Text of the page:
Together, consumer protection and financial literacy set clear rules of engagement between financial firms and their retail customersand help narrow the knowledge gap between consumers and their financial institutions. (World Bank 2009, p. iii)

By 2010 in its policy research working paper, the Bank notes the “importance of consumer protection and financial literacy for stability of the financial sector” in the context of arguing that in the US complex financial products had been sold to “poorly informed parties.” The report argued that the policy challenge was to strike the right balance between government regulation and market competitionFootnote 16 (World Bank 2010).

By 2013, the Bank was arguing that there was an increasing consensus on financial consumer protection with 77% of jurisdictions requiring lenders to ensure the affordability of credit products. It concluded:

There is some degree of consensus reflected in the laws across the world on a broad set of consumer rights, such as rights to be informed about the products offered, to obtain advice about the suitability of products on offer for the consumer’s needs and objectives and for financial institutions to engage in responsible lending practices, to seek recourse in case of wrong doing by the provider of financial services, and restrictions on unfair and misleading practices by providers of financial services.Footnote 17

The introduction to the most recent (2017) iteration of the World Bank’s “Good Practices” states that “Financial stability, financial integrity, financial inclusion, and financial consumer protection should complement each other and a strong consumer protection regime is key to ensuring that expanded access to financial services benefits consumers.” The ultimate goal of the principles “is to maintain consumer confidence and trust in the financial system.” The 2017 principles also add that “the vast majority of consumers are at a significant disadvantage in business relations with any financial service provider and require appropriate and comprehensive protection.” The Good Practices track other international documents in promoting fair treatment of customers (World Bank 2017a, p. 35) – “at all stages of the relationship with consumers, financial service providers should be required to treat consumers fairly” and ensuring product suitability. For the first time, it includes recommendations for the introduction of individual bankruptcy for consumers. The 2017 World Bank Good Practices draws on a wider range of countries as sources from both high-income and middle-income jurisdictions, compared with earlier versions which drew primarily on the EU and USA.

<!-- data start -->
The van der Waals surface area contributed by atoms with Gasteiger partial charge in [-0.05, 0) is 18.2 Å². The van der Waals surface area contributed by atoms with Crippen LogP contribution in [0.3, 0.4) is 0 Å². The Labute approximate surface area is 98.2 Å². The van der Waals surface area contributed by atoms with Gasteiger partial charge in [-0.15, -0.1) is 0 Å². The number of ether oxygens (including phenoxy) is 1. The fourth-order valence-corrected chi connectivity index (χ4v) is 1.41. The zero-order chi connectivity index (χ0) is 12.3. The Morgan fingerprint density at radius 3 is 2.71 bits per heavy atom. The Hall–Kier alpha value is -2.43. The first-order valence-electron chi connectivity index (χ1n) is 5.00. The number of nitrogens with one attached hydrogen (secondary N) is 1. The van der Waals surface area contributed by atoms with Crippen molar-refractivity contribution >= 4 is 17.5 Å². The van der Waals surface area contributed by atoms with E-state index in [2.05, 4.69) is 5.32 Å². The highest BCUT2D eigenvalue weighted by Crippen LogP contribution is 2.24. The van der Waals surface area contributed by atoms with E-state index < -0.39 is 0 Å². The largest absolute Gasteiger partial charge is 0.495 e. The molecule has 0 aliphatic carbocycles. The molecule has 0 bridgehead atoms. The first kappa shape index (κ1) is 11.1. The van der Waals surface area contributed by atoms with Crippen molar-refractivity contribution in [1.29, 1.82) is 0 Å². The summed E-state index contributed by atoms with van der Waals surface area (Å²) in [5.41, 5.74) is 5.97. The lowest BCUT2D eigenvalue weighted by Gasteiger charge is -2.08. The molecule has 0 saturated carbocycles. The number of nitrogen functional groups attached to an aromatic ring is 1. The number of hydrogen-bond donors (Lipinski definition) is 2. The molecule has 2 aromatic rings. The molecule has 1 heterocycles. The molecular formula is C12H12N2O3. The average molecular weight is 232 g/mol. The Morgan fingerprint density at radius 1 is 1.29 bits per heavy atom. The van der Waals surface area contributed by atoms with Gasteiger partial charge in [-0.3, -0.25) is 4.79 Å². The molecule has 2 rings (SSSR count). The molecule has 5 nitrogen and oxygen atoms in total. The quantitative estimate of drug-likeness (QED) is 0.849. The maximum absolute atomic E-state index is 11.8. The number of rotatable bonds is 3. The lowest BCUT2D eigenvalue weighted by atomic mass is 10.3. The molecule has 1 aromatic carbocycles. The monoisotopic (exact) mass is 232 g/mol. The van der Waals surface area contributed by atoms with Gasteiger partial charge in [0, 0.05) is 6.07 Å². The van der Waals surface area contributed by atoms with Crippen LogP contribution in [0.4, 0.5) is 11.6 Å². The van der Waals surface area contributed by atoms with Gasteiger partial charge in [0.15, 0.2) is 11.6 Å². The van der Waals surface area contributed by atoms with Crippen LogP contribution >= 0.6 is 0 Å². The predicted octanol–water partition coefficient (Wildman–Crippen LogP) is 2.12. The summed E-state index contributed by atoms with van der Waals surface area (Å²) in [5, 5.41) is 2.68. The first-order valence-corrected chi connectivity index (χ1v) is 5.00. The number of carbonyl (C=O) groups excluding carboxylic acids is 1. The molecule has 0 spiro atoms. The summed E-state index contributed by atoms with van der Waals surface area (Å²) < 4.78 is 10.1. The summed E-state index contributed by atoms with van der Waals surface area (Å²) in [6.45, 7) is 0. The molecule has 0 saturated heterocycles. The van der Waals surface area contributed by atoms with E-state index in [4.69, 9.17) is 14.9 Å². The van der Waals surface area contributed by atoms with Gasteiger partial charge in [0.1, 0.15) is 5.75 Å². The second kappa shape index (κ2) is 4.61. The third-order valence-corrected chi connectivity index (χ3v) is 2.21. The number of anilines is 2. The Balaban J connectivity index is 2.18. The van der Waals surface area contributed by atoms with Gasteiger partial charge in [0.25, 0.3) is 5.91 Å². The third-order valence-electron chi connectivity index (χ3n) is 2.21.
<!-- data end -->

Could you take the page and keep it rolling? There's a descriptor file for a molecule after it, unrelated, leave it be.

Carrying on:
The ideas from the OECD and the World Bank are referred to and repeated in the United Nations Guidelines on Consumer Protection of 2016 which for the first time has a section on financial services including addressing conflict of interests in sales on commission (UNCTAD 2016). The 2016 guidelines also create an intergovernmental group which will monitor the development of the guidelines. These international documents provide a set of indicators and benchmarks, a form of international soft law. Although less developed than the World Bank’s highly influential Doing Business , they undoubtedly have influence (Ahmed and Ibrahim 2018). International institutions and regulators can often form influential epistemic communities – promoting a diffusion of ideas and standards, and also providing opportunities for the promotion of national viewpoints through the international regulatory association.


The entry of international institutions changes the configuration of actors interested in consumer credit regulation, signaling the growth of consumer finance as a distinct field of intersecting and overlapping international, regional, and national regulation. The addition of central banks, and their regulatory networks to groups with an existing interest in financial consumer protection at a minimum generates more information and analysis on household debt, and the possible development of an international community of experts. Policies begun in a concern for financial stability may take on a life of their own, as they are incorporated in international bureaucracies and trigger further initiatives.